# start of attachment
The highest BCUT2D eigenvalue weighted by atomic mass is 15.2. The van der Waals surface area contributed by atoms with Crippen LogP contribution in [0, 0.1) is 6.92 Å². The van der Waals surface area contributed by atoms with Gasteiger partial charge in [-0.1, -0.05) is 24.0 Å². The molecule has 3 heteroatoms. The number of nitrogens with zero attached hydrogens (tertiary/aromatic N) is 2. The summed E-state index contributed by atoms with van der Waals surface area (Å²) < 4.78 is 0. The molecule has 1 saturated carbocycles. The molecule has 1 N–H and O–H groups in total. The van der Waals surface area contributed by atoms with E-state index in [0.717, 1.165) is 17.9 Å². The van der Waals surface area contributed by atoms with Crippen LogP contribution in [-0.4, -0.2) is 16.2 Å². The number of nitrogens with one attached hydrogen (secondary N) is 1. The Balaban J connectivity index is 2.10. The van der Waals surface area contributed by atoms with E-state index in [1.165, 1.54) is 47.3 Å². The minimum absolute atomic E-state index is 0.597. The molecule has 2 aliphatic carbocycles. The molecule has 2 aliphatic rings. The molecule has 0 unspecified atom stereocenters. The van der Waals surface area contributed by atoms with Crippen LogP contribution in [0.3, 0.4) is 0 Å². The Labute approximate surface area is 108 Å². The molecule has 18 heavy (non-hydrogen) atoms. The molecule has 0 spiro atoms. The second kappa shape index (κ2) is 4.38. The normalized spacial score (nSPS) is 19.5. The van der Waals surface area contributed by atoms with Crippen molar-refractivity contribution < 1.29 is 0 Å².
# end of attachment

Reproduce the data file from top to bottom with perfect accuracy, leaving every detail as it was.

The highest BCUT2D eigenvalue weighted by atomic mass is 15.2. The van der Waals surface area contributed by atoms with Crippen LogP contribution in [0, 0.1) is 6.92 Å². The van der Waals surface area contributed by atoms with Gasteiger partial charge in [-0.1, -0.05) is 24.0 Å². The molecule has 3 heteroatoms. The number of nitrogens with zero attached hydrogens (tertiary/aromatic N) is 2. The summed E-state index contributed by atoms with van der Waals surface area (Å²) < 4.78 is 0. The molecule has 1 saturated carbocycles. The molecule has 1 N–H and O–H groups in total. The van der Waals surface area contributed by atoms with E-state index in [0.717, 1.165) is 17.9 Å². The van der Waals surface area contributed by atoms with Crippen LogP contribution in [-0.4, -0.2) is 16.2 Å². The number of nitrogens with one attached hydrogen (secondary N) is 1. The Balaban J connectivity index is 2.10. The van der Waals surface area contributed by atoms with E-state index in [1.165, 1.54) is 47.3 Å². The minimum absolute atomic E-state index is 0.597. The molecule has 2 aliphatic carbocycles. The molecule has 2 aliphatic rings. The molecule has 0 unspecified atom stereocenters. The van der Waals surface area contributed by atoms with Crippen LogP contribution in [0.3, 0.4) is 0 Å². The Labute approximate surface area is 108 Å². The molecule has 18 heavy (non-hydrogen) atoms. The molecule has 0 spiro atoms. The second kappa shape index (κ2) is 4.38. The normalized spacial score (nSPS) is 19.5. The van der Waals surface area contributed by atoms with Crippen molar-refractivity contribution < 1.29 is 0 Å².